Cathay Pacific Airways Ltd (國泰航空) would cut 6,000 jobs and close its Cathay Dragon brand, the South China Morning Post reported, as part of a strategic review to combat the unprecedented damage caused by the COVID-19 pandemic.
The Hong Kong-based airline is expected to officially announce the plan after the market close today, the newspaper said.
It initially planned about 8,000 layoffs globally, but after government intervention reduced that to 18 percent of its total workforce, including about 5,000 jobs in Hong Kong, it said.
The company, which posted a HK$9.9 billion (US$1.3 billion) loss in the first half, has for months been working on the review that management presented to the board on Monday.
Cathay last month said that it would not survive unless it adapted its airlines for the “new travel market.”
Cathay’s passenger traffic slumped as travel restrictions escalated and people refrained from flying, with numbers as low as 500 a day in April and May.
On Monday, the company said it expected to operate at about 10 percent of pre-pandemic capacity for the rest of the year and well below one-quarter in the first half of next year.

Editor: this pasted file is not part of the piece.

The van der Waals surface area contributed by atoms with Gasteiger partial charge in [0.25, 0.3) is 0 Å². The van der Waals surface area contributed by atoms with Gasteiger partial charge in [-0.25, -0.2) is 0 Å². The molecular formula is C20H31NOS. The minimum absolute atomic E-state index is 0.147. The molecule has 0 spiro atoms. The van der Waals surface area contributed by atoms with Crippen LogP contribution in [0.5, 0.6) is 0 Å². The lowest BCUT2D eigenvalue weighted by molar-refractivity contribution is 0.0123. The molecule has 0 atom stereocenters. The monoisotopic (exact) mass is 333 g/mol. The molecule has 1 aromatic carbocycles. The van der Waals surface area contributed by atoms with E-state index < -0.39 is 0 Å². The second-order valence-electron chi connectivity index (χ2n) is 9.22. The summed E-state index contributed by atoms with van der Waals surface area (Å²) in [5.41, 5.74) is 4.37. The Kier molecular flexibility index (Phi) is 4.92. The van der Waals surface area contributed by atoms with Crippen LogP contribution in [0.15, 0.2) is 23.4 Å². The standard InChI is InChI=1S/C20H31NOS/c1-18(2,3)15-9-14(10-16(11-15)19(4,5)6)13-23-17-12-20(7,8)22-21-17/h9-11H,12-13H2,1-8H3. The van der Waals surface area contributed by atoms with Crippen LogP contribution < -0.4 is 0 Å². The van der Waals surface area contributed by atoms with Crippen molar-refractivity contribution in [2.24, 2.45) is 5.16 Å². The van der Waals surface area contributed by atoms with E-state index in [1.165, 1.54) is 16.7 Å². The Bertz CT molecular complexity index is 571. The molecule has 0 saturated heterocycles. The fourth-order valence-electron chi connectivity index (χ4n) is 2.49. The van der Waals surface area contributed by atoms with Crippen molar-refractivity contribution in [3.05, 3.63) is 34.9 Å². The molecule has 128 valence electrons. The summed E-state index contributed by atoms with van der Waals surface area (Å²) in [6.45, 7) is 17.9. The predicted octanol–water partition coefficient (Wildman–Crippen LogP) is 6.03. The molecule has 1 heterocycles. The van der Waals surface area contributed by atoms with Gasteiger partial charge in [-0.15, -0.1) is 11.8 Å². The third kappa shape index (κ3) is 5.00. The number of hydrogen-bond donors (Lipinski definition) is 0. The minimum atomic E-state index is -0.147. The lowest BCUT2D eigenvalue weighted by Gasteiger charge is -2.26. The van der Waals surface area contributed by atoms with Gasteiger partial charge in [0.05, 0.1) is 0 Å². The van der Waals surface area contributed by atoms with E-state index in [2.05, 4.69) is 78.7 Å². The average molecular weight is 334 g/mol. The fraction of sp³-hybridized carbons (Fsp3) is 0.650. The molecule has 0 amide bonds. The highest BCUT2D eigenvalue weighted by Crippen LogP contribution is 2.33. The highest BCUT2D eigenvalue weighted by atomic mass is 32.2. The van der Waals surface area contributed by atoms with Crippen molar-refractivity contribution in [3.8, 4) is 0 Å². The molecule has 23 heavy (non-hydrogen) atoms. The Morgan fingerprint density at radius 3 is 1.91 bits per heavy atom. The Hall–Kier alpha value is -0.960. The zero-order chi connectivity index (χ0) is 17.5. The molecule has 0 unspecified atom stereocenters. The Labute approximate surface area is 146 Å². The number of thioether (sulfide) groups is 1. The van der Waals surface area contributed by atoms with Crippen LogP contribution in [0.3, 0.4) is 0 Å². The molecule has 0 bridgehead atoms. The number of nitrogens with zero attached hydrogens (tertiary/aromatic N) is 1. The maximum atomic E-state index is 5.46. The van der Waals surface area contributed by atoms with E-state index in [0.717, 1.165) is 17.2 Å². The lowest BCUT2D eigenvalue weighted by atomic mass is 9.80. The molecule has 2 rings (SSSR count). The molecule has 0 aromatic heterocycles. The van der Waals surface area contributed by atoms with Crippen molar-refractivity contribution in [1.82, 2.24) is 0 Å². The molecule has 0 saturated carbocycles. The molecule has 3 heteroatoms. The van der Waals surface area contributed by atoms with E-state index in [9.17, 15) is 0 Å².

For last month, passenger numbers were down 98.1 percent from a year earlier.
Cathay carried out a HK$39 billion recapitalization plan that was completed in August and left the Hong Kong government with a 6.08 percent stake in the company and two observer seats on its board.
In another effort to cushion the blow from the loss of passengers, the airline has been renegotiating aircraft deliveries from Airbus SE and Boeing Co.
Cathay already introduced an unpaid leave program for staff earlier in the year as monthly losses climbed to as much as HK$3 billion, and trimmed salaries and closed crew bases overseas.
The company was struggling with losses before the pandemic as anti-government protests in Hong Kong led to a sharp reduction in traffic last year and a change in management.
Then COVID-19 erupted, thrusting the airline into what Healy described as the most challenging period in its history.
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